During the 2017 NHL Expansion Draft, Vegas made 10 side deals that netted the Golden Knights an additional six players, 10 Entry Draft picks, and signing rights to one player. Such Expansion Draft side deals will be an important element of the upcoming Seattle Expansion Draft. We went ahead and tiered all 30 NHL Teams that are participating in the 2021 Expansion Draft into four buckets based on the likelihood of the team making a side deal.

We’re starting in the Eastern Conference.

Major factors in determining if a side deal can happen

  1. Too many players to protect. This is where a team has too many quality players and not enough spots on the protection lists. Example: In 2017, the Minnesota Wild had an abundance of defensemen they wanted to protect. The Wild traded Alex Tuch and a third-round pick in exchange for Vegas selecting Erik Haula in the Expansion Draft. This prevented the Golden Knights from selecting Matt Dumba, who was unprotected in the 2017 Expansion Draft.
  2. Bad contracts. In this scenario, a team might have a player with a high annual average value (AAV) cap hit, but the player might not be performing at a level expected based on the AAV. Example: In 2017, Columbus traded their 2017 NHL Entry Draft first-round pick and David Clarkson for Vegas selecting William Karlsson. In this case, Clarkson was the bad contract and the combination of the draft pick and Karlsson was the incentive Columbus provided to Vegas for taking the bad contract in the Expansion Draft.
  3. Reduction of cap hit. Like the bad contract scenario, this is where a team wants to reduce its salary cap obligation for the next season to create space for current and future players. This was not prevalent in 2017 but may be very important in the Kraken Expansion Draft due to a flat salary cap caused by the pandemic.

Likely side deal candidates

Tampa Bay Lightning – Heading into this season, Tampa Bay was already doing some salary cap gymnastics to be compliant before the season opener. Nikita Kucherov had surgery that landed him on the long-term injured reserve list (LTIR). This enabled the Lightning to move his $9,500,000 salary cap off the books to keep the team in compliance. Kucherov is expected to be healthy next season and the Lightning will need to move money off the payroll to be compliant for the 2021-22 season.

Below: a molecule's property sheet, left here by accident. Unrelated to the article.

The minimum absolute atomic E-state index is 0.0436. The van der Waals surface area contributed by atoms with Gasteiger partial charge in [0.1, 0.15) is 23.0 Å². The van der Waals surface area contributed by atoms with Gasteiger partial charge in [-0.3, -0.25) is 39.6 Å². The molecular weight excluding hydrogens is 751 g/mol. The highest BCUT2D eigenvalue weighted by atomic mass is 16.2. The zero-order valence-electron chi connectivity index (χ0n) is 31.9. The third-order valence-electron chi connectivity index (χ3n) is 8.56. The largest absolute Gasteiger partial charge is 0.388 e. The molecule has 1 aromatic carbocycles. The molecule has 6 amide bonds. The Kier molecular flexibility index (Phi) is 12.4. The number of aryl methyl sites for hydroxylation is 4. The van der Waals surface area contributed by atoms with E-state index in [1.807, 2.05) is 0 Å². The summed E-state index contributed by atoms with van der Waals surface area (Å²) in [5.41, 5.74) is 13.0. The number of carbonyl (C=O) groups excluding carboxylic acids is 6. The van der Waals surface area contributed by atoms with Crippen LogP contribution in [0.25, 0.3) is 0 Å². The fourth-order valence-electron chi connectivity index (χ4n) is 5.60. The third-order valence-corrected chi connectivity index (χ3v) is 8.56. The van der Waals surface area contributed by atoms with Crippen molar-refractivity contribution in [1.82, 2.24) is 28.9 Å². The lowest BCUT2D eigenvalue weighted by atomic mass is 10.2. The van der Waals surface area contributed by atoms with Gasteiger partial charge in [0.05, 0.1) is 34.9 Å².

Possible side deal candidates

Boston Bruins – How the Bruins approach the Expansion Draft is anyone’s guess. They have several young players in Trent Frederic, Jakub Zboril, and Jeremy Lauzon. Plus, they have some vets that are making a strong case to be protected in Nick Ritchie and Craig Smith. Three of those five players could be exposed and could create an opportunity for a side deal to protect them.

Buffalo Sabres – Buffalo will want to offload the bad Jeff Skinner contract, but with six seasons remaining on Skinner’s contract, I do not think the Sabres could offer enough to Seattle for them to take it on. However, with only two years remaining on Kyle Okposo’s contract, the Sabres might want to offer some incentives to the Kraken that will create more cap space in Buffalo.

Morgan Geekie was a third-round pick by Ron Francis in the 2017 NHL Draft (Checkers photo)

Carolina Hurricanes – Two months ago the Hurricanes looked like a prime candidate for a side deal, but it now appears Dougie Hamilton will not be signing an extension with the Canes. This will allow them to protect Jake Bean. The Canes also sent Haydn Fleury to the Ducks at the trade deadline, so the Expansion Draft options suddenly do not look nearly as appetizing. It is possible that the Canes offer up a draft pick to Seattle if the Kraken do not select Morgan Geekie in the Expansion Draft.